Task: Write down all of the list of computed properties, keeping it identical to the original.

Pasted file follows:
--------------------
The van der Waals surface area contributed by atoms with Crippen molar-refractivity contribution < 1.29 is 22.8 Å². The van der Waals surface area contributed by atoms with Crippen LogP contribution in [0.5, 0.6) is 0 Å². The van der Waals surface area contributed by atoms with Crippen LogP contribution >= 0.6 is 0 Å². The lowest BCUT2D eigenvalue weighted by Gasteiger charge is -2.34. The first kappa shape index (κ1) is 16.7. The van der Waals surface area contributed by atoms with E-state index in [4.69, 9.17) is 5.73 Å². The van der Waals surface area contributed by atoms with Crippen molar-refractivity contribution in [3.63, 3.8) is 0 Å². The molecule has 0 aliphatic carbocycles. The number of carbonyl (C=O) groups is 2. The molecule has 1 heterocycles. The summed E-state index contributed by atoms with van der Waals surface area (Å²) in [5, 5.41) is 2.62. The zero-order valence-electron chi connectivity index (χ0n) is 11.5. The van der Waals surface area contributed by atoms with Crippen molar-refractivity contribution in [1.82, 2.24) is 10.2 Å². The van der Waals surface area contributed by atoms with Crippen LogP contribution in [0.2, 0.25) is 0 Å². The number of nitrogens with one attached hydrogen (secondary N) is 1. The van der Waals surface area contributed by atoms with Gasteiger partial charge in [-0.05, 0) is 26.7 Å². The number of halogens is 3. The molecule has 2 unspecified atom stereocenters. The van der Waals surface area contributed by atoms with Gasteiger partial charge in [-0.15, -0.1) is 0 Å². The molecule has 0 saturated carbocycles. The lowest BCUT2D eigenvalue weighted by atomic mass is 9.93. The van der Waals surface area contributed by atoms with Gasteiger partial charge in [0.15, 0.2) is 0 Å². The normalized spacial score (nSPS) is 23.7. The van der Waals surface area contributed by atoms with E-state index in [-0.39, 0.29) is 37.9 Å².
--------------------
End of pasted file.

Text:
The van der Waals surface area contributed by atoms with Crippen molar-refractivity contribution < 1.29 is 22.8 Å². The van der Waals surface area contributed by atoms with Crippen LogP contribution in [0.5, 0.6) is 0 Å². The van der Waals surface area contributed by atoms with Crippen LogP contribution >= 0.6 is 0 Å². The lowest BCUT2D eigenvalue weighted by Gasteiger charge is -2.34. The first kappa shape index (κ1) is 16.7. The van der Waals surface area contributed by atoms with E-state index in [4.69, 9.17) is 5.73 Å². The van der Waals surface area contributed by atoms with Crippen molar-refractivity contribution in [3.63, 3.8) is 0 Å². The molecule has 0 aliphatic carbocycles. The number of carbonyl (C=O) groups is 2. The molecule has 1 heterocycles. The summed E-state index contributed by atoms with van der Waals surface area (Å²) in [5, 5.41) is 2.62. The zero-order valence-electron chi connectivity index (χ0n) is 11.5. The van der Waals surface area contributed by atoms with Crippen molar-refractivity contribution in [1.82, 2.24) is 10.2 Å². The van der Waals surface area contributed by atoms with Crippen LogP contribution in [0.2, 0.25) is 0 Å². The number of nitrogens with one attached hydrogen (secondary N) is 1. The van der Waals surface area contributed by atoms with Gasteiger partial charge in [-0.05, 0) is 26.7 Å². The number of halogens is 3. The molecule has 2 unspecified atom stereocenters. The van der Waals surface area contributed by atoms with Gasteiger partial charge in [-0.15, -0.1) is 0 Å². The molecule has 0 saturated carbocycles. The lowest BCUT2D eigenvalue weighted by atomic mass is 9.93. The van der Waals surface area contributed by atoms with Gasteiger partial charge in [0.15, 0.2) is 0 Å². The normalized spacial score (nSPS) is 23.7. The van der Waals surface area contributed by atoms with E-state index in [-0.39, 0.29) is 37.9 Å².